Ubuntu – Why does Ubuntu 16.04 installation create an extended partition besides the swap


I'm installing Ubuntu 16.04 on a 200-GB hard-disk (with 4-GB ram installed). When I let the installation do partitioning for me, it created the following partitions.

Ubuntu auto-partitioning on 200GB hard disk with 4GB ram:

The images shows the following partitions,

  1. Filesystem – 196 GB Ext4 (/dev/sda1)
  2. Extended Partition – 4.2 GB (/dev/sda2) (highlighted in the image)
  3. Swap – 4.2 GB (/dev/sda5)

I canceled and restarted the installation to check how those partitions look like. At one step in the installation you can see the current partitions, and I didn't find the extended partition (highlighted in the image), which means it's not in use. Then why Ubuntu Installation created this partition?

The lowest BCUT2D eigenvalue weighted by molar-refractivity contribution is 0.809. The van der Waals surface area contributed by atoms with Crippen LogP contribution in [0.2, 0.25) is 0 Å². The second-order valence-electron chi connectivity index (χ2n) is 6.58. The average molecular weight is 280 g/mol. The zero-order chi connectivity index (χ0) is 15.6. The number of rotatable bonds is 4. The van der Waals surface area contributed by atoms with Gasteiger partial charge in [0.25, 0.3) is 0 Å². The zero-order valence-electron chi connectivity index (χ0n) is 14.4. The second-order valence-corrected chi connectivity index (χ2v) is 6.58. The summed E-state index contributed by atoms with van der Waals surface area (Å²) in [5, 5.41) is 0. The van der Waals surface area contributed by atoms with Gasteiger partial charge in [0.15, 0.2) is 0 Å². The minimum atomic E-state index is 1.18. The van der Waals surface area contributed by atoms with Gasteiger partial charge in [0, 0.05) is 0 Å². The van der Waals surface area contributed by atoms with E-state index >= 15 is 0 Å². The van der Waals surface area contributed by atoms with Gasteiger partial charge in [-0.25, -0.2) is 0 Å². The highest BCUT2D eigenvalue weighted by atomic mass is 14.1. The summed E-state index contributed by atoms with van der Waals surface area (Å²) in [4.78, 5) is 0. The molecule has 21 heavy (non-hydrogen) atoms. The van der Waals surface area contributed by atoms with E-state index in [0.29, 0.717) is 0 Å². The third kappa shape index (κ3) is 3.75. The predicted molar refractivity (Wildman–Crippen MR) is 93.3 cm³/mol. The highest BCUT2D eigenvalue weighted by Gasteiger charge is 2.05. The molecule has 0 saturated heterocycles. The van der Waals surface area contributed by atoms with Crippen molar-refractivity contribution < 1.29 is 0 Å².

enter image description here

Best Answer

The installer, which Ubuntu inherited from Debian, wants to make sda1 to hold the root filesystem and sda5 to hold the swap area, for reasons which were never articulated and are forever lost in the mist of time. It cannot create sda5 directly, because the old-style Master Boot Record (MBR) partition table cannot have more than 4 entries; to make more than 4 partitions on a MBR-partitioned disk one has to designate one of those 4 entries as an "extended partition" and make the extra partition(s) inside it. Thus you get sda1 for the root file system, an extended partition, and sda5 inside the extended partition. Note that the extended partition is just a container for sda5, it does not have any disk space of its own.

You can always opt for manual partitioning and create the partitions the way you want them to be.